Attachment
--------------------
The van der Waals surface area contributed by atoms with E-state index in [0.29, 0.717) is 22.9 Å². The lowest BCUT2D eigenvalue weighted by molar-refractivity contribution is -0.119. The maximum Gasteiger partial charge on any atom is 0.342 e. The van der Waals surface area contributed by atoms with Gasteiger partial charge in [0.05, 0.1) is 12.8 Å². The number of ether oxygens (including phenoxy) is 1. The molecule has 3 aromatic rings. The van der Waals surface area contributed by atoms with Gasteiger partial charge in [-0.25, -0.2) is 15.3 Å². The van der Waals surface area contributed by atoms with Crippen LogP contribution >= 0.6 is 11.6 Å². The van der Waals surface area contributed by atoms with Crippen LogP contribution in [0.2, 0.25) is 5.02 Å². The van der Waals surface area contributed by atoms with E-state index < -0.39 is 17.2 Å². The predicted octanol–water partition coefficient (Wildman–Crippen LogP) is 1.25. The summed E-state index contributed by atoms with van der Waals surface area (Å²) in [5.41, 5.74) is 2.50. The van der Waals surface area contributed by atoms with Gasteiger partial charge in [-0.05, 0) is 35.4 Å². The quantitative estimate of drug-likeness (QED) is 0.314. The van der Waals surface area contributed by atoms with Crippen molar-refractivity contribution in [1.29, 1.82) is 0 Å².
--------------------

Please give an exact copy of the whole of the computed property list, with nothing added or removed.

The van der Waals surface area contributed by atoms with E-state index in [0.29, 0.717) is 22.9 Å². The lowest BCUT2D eigenvalue weighted by molar-refractivity contribution is -0.119. The maximum Gasteiger partial charge on any atom is 0.342 e. The van der Waals surface area contributed by atoms with Gasteiger partial charge in [0.05, 0.1) is 12.8 Å². The number of ether oxygens (including phenoxy) is 1. The molecule has 3 aromatic rings. The van der Waals surface area contributed by atoms with Gasteiger partial charge in [-0.25, -0.2) is 15.3 Å². The van der Waals surface area contributed by atoms with Crippen LogP contribution >= 0.6 is 11.6 Å². The van der Waals surface area contributed by atoms with Crippen LogP contribution in [0.2, 0.25) is 5.02 Å². The van der Waals surface area contributed by atoms with E-state index < -0.39 is 17.2 Å². The predicted octanol–water partition coefficient (Wildman–Crippen LogP) is 1.25. The summed E-state index contributed by atoms with van der Waals surface area (Å²) in [5.41, 5.74) is 2.50. The van der Waals surface area contributed by atoms with Gasteiger partial charge in [-0.05, 0) is 35.4 Å². The quantitative estimate of drug-likeness (QED) is 0.314. The van der Waals surface area contributed by atoms with Crippen molar-refractivity contribution in [1.29, 1.82) is 0 Å².